The Gazebo (1959)


Glenn Ford (Blackboard Jungle) plays a TV writer and director who kills a blackmailer and buries him under a gazebo.

Reaction & Thoughts:

Odd black comedy only works sporadically. I liked the idea behind the film, but it didn’t work for me. Despite having a good cast, Metro-Goldwyn-Mayer’s The Gazebo feels frantic rather than zany. Worst of all, the movie isn’t funny at all.

Directed by George Marshall (Destroy Rides Again), The Gazebo reminded me of Alfred Hitchcock’s darkly humorous Trouble with Harry (1955), which is also about a corpse causing all kinds of funny situations. Unfortunately, The Gazebo has an erratic and inconsistent tone. The film needed someone like Billy Wilder (The Apartment), who had a knack for mocking serious situations.

The Gazebo was based on Alec Coppel’s Broadway play of the same name. George Wells (Designing Woman) adapted the play. I’m assuming writer Coppel got the idea after working with Hitchcock (Coppel co-wrote Hitch’s Vertigo with Samuel Taylor). There are many Hitchcock jokes (Hitch himself makes a “cameo” appearance).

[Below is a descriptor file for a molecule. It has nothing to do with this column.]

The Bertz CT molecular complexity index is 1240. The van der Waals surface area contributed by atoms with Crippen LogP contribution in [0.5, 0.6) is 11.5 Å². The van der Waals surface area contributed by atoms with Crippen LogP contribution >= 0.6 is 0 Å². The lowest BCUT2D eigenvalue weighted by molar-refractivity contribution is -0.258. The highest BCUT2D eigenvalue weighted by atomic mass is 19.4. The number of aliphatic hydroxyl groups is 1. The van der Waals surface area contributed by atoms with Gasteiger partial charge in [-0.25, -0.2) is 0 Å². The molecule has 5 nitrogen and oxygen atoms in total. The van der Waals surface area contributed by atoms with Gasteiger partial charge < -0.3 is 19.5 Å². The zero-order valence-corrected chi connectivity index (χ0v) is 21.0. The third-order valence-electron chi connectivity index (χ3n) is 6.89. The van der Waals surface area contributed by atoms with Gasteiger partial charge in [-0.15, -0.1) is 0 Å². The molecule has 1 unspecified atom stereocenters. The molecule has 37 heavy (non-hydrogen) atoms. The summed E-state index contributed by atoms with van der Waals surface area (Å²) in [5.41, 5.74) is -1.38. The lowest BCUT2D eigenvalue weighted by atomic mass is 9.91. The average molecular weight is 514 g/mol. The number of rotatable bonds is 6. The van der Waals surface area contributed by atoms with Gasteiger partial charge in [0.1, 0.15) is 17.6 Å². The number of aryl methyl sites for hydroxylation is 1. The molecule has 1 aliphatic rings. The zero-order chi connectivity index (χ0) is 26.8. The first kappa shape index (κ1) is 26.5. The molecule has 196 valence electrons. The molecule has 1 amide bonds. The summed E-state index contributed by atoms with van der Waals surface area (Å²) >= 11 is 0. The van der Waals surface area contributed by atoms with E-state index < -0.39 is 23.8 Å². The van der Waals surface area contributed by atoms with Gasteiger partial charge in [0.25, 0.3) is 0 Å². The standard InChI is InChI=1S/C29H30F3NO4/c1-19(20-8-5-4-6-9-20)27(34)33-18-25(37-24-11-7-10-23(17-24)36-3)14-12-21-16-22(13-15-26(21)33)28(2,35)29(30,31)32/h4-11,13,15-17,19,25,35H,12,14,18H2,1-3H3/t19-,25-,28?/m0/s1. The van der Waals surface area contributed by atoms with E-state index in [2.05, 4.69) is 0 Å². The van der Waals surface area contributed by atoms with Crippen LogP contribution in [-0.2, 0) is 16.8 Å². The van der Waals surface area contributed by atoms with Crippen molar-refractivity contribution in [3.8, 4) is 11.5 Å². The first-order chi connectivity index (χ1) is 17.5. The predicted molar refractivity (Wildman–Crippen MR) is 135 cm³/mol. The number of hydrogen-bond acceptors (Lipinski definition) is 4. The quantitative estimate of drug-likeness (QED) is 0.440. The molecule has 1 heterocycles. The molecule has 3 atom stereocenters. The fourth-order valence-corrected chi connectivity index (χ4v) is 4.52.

Debbie Reynolds (Singin’ in the Rain) is a complete delight as Glen Ford’s wife. Reynolds even gets to do a musical number. Carl Reiner (The Russians Are Coming, the Russians Are Coming) is quite funny as Ford’s buddy. Ford is the problem here; he isn’t funny! Ford is trying to be Jack Lemmon and it simply doesn’t work.

Herman “The Pigeon” gives the best performance, anyway. The feathery guy (or his trainer) manages to steal many scenes. The cast also includes James Gavin (Coogan’s Bluff), John McGiver (The Manchurian Candidate) and Martin Landau (North by Northwest and Ed Wood) has a small role as a thug.

Conclusions & Final Thoughts:

I can’t really recommend The Gazebo, but Hitchcock aficionados may want to check this one out. It is, as far as I can tell, the very first movie to lampoon the Master of Suspense’s oeuvre. I still think you are better off watching Silver Streak (1976), High Anxiety (1977), or Foul Play (1976), all great Hitch spoofs. B&W, 100 minutes, Not Rated.


2 responses to “The Gazebo (1959)

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